"John H." <johnh from goawayplease.com> wrote in message
news:13ln9jgfhk61d62 from corp.supernews.com...
> In the space of 3 days I have read two books citing this experiment and it
> is baffling. Please don't try and wash it away with a rationalisation of
> the dumbass kind, it is very obvious to any honest clinician that a
> person's attitude can have a profound effect on disease progression. Nor
> is this spooky, the problem can be couched within a
> neuro-endocrine-immunological axis of understanding; though I admit that
> paradigm certainly cannot explain all that comes under the umbrella of the
> placebo effect. So it still might be spooky ...
>> In this experiment the Bob Ader and Nick Cohen decided to see if the
> immune system could be trained to respond to a conditioned stimulus. The
> paired the sweet taste of saccharine wtih an anticancer drug that
> suppresses immune immune function, cyclophosphamide. They fed the drug and
> the saccharine to the rats over and over again. Each time the
> immunosuppressive drug was given the immune cell count went down. Then
> they took away the drug and just gave the saccharine alone. The immune
> cell count fell again. Before the conditioning process the saccharine had
> no impact on immune cell count.
>> I cannot find a way to understand this. Yes the brain and immune systems
> do influence each other great deal but nothing in our current
> understanding can explain this.
>> Now if the placebo effect is about suggestion then these are very clever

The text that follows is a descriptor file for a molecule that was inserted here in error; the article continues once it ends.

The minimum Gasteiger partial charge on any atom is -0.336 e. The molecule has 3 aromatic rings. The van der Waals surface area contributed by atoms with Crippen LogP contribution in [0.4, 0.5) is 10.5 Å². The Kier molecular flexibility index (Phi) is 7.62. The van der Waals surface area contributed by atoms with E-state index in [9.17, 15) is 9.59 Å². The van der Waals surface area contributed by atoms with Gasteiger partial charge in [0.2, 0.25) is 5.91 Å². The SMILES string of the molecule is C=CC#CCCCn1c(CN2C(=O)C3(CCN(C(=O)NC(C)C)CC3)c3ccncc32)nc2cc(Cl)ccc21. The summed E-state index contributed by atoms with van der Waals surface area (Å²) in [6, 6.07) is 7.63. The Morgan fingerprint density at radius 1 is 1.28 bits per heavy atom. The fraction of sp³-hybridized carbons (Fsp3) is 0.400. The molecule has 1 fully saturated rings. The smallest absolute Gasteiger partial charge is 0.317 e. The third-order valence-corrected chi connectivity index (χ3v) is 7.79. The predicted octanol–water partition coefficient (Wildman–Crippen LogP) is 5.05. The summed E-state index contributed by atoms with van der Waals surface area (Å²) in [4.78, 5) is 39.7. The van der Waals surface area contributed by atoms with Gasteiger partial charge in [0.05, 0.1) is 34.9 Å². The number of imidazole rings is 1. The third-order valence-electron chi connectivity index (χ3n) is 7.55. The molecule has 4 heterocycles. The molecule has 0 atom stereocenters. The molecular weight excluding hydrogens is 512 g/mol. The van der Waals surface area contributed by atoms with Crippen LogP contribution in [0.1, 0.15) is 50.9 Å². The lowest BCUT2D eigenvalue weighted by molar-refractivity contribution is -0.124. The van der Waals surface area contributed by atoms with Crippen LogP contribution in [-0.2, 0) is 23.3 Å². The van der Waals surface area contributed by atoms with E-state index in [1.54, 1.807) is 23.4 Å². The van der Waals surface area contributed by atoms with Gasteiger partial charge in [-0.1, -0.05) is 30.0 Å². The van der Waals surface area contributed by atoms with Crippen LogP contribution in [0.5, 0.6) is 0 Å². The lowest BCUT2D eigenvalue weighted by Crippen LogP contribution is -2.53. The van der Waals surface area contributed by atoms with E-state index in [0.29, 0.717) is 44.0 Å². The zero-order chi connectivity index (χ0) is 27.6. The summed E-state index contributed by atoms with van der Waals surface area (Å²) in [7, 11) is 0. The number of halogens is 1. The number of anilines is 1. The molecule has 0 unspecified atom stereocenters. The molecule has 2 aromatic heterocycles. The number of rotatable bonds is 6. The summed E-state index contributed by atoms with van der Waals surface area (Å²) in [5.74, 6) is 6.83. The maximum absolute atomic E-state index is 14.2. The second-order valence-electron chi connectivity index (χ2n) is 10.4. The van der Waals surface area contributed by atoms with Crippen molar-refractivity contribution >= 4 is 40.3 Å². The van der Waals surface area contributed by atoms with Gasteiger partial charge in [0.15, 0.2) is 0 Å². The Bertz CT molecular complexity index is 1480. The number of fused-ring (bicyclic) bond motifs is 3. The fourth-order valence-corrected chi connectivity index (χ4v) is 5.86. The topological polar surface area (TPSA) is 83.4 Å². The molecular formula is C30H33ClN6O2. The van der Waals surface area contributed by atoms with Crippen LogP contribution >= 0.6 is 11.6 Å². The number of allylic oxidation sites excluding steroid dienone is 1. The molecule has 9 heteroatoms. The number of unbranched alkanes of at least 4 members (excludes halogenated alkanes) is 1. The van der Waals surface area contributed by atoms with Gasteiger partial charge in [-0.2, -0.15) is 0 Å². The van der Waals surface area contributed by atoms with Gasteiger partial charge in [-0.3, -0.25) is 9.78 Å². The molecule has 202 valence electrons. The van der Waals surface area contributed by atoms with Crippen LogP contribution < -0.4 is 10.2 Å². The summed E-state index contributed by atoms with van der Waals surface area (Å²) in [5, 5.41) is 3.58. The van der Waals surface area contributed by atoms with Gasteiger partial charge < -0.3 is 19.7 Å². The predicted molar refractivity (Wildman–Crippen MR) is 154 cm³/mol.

> rats. You might want to look up the Norman Cousins and Henry Beecher. Then
> you'll really get confused. (Those two instances I can offer a plausible
> explanation but this one has me stumped.)Why the placebo effect is ignored
> is beyond me. I suspect it simply doesn't fit into our current
> understanding so people wash it away with some dumbass explanation. This
> is what happened to Ader and Cohen, initially their results were treated
> with derision. If anyone knows if someone has come up with an explanation
> for this effect I sure would like to hear it.
It is not clear to me what you are asking here, John. In one sense the
answer is "it is classical conditioning." Now, if your question involves
"the neurobiology of classical conditioning" and this effect in particular -
good luck. As I have said many, many times here, the way physiology mediates
behavior is largely unknown (despite the arm-breaking self-back-patting of
neurobiologists). We cannot explain something as "simple" as how a rat comes
to press a lever after exposure to the necessary contingencies.